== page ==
Sunday, March 27, 2011

Federal Hotel (Coffee Palace) Melbourne

Andrew just posted about the glorious but sadly lost Federal Hotel (former coffee palace) and it niggled at my grey matter....so I trotted over the collection of books I've amassed on Australian pubs (yes, a fair few for someone who rarely darkens their doorstep *snort* I live vicariously through my tomes)  and dug out a book where I found a couple of little extra tidbits about this beautiful building.

The design of this flight of fancy was decided by an architectural competition ; the owners hankered after the exterior drafted by the firm W.H Ellerker and E.G Kilburn (first prize) but second prize went to W. Pitt, who had a bit of nouse about how a hotel actually functioned, for his interior designs and the two different firms worked together.

The dirty digging and foundation - performed with elan and flair by N.Kingston of Richmond and which signalled the start of  the Grand Prix construction in 1886 - alone cost close to £10,000 while the finished product - furnished to the gunwales by decorator T.Cawthorne and slapped together by builder T.Cockram & Co - lightened the owners hip pockets by £154,000.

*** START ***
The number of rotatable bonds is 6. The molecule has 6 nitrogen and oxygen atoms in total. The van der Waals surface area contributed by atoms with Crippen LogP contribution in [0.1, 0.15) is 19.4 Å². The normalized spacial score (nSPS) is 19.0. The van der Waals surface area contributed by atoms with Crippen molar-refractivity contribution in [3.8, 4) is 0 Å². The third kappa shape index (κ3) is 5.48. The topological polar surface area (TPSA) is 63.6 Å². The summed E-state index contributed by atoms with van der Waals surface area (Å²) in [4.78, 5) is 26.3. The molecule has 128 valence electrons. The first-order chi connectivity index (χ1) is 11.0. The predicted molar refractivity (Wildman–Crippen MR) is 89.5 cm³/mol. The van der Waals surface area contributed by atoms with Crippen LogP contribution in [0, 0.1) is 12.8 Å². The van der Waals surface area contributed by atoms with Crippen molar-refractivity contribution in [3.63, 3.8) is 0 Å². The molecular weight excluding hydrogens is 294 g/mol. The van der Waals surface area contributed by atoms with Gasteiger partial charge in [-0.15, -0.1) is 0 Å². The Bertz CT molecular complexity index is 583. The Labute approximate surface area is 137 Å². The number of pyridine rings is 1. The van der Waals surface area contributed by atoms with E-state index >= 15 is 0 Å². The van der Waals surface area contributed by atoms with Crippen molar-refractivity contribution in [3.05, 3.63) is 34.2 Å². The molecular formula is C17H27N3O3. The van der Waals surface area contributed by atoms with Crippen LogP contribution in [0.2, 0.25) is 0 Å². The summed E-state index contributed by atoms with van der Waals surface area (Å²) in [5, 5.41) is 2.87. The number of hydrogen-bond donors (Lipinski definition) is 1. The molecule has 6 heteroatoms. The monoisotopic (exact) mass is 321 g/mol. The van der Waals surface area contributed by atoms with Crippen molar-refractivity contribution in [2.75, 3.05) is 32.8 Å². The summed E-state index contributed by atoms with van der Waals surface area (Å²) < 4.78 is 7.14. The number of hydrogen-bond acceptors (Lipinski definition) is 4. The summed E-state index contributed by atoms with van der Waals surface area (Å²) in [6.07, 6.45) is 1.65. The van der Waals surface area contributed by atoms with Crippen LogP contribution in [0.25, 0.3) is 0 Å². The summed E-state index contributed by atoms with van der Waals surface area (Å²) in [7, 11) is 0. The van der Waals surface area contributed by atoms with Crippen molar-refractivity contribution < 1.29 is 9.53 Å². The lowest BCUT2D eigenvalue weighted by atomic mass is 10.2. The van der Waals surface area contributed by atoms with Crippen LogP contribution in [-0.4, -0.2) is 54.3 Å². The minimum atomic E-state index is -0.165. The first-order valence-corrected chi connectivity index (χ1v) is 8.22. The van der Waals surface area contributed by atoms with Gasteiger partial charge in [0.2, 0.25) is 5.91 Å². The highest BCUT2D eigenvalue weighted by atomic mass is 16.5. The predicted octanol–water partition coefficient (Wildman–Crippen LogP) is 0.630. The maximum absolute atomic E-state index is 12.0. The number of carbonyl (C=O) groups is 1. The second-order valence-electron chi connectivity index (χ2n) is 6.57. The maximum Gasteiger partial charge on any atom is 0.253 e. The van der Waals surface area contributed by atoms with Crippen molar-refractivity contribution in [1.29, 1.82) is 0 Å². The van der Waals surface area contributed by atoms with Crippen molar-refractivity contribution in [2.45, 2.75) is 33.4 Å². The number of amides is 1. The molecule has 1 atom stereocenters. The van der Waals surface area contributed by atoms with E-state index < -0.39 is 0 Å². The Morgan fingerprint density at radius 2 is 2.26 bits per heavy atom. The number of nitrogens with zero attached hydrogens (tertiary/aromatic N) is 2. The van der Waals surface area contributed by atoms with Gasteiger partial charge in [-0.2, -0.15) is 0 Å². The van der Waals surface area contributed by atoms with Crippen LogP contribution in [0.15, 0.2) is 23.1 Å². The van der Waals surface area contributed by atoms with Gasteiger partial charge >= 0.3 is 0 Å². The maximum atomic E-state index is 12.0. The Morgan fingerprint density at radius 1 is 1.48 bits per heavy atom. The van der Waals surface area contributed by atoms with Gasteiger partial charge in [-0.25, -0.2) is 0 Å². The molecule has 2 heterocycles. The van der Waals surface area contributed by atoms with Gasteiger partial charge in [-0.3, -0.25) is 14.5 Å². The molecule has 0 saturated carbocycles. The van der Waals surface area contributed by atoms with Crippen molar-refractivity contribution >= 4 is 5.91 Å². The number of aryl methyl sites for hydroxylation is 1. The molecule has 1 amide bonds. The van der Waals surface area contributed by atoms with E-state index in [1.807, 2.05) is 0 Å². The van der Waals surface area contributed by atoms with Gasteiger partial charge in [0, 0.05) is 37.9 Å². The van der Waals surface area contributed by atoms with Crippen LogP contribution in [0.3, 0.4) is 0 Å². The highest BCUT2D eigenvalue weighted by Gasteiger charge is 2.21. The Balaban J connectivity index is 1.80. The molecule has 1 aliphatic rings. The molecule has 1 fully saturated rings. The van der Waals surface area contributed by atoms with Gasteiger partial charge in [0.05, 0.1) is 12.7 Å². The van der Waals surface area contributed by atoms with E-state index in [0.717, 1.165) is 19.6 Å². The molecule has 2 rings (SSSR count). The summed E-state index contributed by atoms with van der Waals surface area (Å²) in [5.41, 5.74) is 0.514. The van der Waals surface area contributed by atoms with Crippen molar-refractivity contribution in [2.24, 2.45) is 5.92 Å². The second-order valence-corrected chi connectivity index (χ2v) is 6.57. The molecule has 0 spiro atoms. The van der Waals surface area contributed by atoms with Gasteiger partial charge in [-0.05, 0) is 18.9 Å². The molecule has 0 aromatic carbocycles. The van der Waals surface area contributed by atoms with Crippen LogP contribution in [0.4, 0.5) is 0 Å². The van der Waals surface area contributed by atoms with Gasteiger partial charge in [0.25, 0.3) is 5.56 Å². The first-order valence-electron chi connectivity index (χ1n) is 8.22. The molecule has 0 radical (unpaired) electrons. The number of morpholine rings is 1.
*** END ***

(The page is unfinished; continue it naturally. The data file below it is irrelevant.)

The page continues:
It was originally meant to lodge up to 600 bodies in beds but the small issue of an economic depression kinda kicked that detail to the kerb, leaving just 400 beds and rooms for the poor people to lounge, write (that thing we did with our fingers before computers, kids), read, relax, smoke  and play billards while the ice plant in the basement cooled the delicious foodstuffs and drinkie-poos lolly water (remember, it was a temperence-influenced coffee palace at this stage, no alcohol allowed) in hot weather as the residents whipped up and down with gay abandon to their bedrooms in the 6 Waygood and Sons 'accident proof' lifts.

Fire regs were starting to bite so stone stairs at each corner and in the centre were thrown in for good measure while fire hoses - with their own water supply from tanks on the roof - stood ready at every landing, oil lamps were kept lit just in case the gas lighting gave up in an emergency and a couple of porters trotted about the hallways each night, all night keeping a beady eye out as an early warning system along with those 'new fangled electric bells'.

Source: The Australian Pub by J.M Freeland

I won't post a photo of it here as there are many availble in the following links showing what a gorgeous creation once graced our skyline.

Further details and photos on this lost architectural beauty available in the following links -
Marvellous Melbourne; Federal Coffee Palace.
Walking Melbourne ; Federal Hotel and Coffee Palace.
Walking Melbourne; Melbourne's Lost Hotels.
Australian Postal History; Federal Palace Hotel to Battle Creek.
eMelbourne; Federal Coffee Palace.

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